I’m standing stock-still in my livingroom, unintentionally meditating on two huge aspects of my life — my sleep life and my future as a writer. Everyone tells me that I need to be writing; that I can be paid to do what I love; that I should have a book deal. A lot of times, I don’t even know who “everyone” is — random angels sent anonymously from God to the Internet to let me know I’m on the right path; that all is not lost, that I am not wrong to keep on having, making and following my dreams.
As I stand here, motionless in my winter-darkened living room, my mind delivers me messages about my life. It is the gift that comes from meditation — the practice of slowing, settling, calming one’s mind — the ability to receive and listen to the message and intuition that the Universe is always sending. The concept of a regular meditation practice bringing countless benefits is one that transcends cultures, times, and countries. The need for meditation has entered my life through “self-help” books, mentors, therapists, religions, novels, memoirs and the 12-step program that gave me and continues to save my life.
Despite the constant and gentle reminders, I have resisted it with every cell in my body. The idea that I would even do something so simple as sit quietly and do nothing else so much as breathe, disturbs me. The idea that I would just take a walk with no purpose other than to “clear my head,” never seems like what I want to do. The thought of going to bed early to give myself some times to “wind down,” seems like a waste of time — it seems scary.
Yet, when I find myself walking a few unexpected blocks, I see things I have walked past countless times like they were invisible. My mind takes in a piece of the neighborhood in a whole new way. Or perhaps I see a piece of the city I have never even seen before. When I realize I have found myself sitting on the couch or on a park bench or waiting for the bus with no real agenda — just sort of sitting there, having a moment of nothingness — I find there’s room for things to move around. There’s room for answers to come for questions I didn’t know were roaming around in the back of my head. Questions I didn’t know I was asking; questions I was too scared to know the answers to. When I finally find myself with a little moment to breathe, I am always given over to all the small signals my body has to offer.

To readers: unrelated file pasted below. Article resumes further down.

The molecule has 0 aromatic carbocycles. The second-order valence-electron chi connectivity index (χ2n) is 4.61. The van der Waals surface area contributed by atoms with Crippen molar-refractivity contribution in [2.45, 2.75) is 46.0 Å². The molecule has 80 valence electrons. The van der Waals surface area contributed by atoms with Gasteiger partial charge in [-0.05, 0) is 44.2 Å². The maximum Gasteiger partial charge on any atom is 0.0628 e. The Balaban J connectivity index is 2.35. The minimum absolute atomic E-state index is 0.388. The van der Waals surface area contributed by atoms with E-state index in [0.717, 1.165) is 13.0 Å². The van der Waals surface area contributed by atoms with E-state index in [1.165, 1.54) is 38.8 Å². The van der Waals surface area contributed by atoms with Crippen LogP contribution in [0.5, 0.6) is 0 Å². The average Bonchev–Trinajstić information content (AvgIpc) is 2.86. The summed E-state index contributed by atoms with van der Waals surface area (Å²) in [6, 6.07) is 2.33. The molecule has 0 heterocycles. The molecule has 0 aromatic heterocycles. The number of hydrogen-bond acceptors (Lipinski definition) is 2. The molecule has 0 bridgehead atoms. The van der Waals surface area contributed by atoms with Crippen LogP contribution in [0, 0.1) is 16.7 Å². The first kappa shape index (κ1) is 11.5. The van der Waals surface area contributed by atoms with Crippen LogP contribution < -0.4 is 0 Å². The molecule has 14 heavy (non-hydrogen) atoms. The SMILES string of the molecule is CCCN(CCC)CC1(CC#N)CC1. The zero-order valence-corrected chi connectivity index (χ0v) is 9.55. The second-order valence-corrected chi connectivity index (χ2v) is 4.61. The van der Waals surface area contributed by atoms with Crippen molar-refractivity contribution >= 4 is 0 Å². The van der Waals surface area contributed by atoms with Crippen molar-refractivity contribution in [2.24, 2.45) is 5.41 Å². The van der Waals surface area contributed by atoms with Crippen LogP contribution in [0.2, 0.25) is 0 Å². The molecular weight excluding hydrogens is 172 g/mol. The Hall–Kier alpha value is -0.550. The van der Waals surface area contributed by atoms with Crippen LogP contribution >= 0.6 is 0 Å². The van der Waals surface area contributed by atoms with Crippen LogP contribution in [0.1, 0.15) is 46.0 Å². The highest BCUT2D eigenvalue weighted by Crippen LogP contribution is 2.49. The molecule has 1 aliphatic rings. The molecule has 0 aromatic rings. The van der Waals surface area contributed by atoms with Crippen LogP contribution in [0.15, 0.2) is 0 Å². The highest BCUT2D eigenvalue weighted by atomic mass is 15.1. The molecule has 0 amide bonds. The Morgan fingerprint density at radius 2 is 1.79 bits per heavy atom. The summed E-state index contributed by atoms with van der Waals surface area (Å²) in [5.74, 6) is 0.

When I stood in my living room and contemplated the idea of writing a book and getting more disciplined and how sleep would figure into all of that, I realized that one of the reasons sleep has become such an issue for me is that it’s not something I look forward to. It’s not a place of repose and rejuvenation for me. It’s not a period of time where I feel like I come out the other side refreshed and renewed. No, sleep is merely a time where I punch a clock — a necessary evil that is demanded so I don’t go insane — much like having a corporate job where I have to do something I don’t enjoy very much so I don’t starve. How distasteful is that?
When I go to sleep, I have to take medication to get drowsy, to even feel like I want to be tired. Or rather, for the mind part to be turned off. Now, i understand there is more I could be doing about this than I currently do, but follow me here. But even when I am just about to go under — when I turn out the light because I am falling asleep on my book or staring at my computer — I then begin the arduous process of finding a place I can fit where I don’t feel so tortured by my back, my knees, my shoulders, my neck.
Pillow between my knees? One under my ankles? Could/should have a better bed. But I don’t. Could/should have better pillow/s. But I don’t. Side? Back? Hold on to pillow? Crack back? Stretch? Rub back/shoulder/neck? Switch sides? Move the pillow?
My therapist has suggested breathing exercises. I know them — the diaphragmatic breathing exercises that I could/should do to be a better singer, actor, improviser, meditator, liver. But honestly, do I want to feel more in my body? Do I want to feel every little ache and piece of ack? I don’t know. There’s also something honestly that just doesn’t make me feel safe … that makes me feel like I want someone to be watching over me if I’m going to be that relaxed.
And so it goes. I do fall asleep and then I dream. I don’t know how long I’m in actual R.E.M. sleep — sleep studies cost thousands of dollars. And even if you can find one for research, you can’t be on medication. Oh well. But, I dream and dream and dream. And then I wake up feeling as though I have been doing things or being beaten up in my sleep. I sit up and have to put my chest out and shrug my shoulders down and the ache from that is substantial, I can assure you.
Should I ache when I wake? God, I hope not. But do you see why this doesn’t beckon me to a “good night’s sleep?” I don’t get them, so I think there’s a part of me that thinks … “why bother?” There’s definitely a vicious circle there, I will admit. But, it’s hard to sell me on something that seems so shitty to start.
But, I did get that answer from an unintentional moment standing still in the livingroom, so I guess it’s worth a look.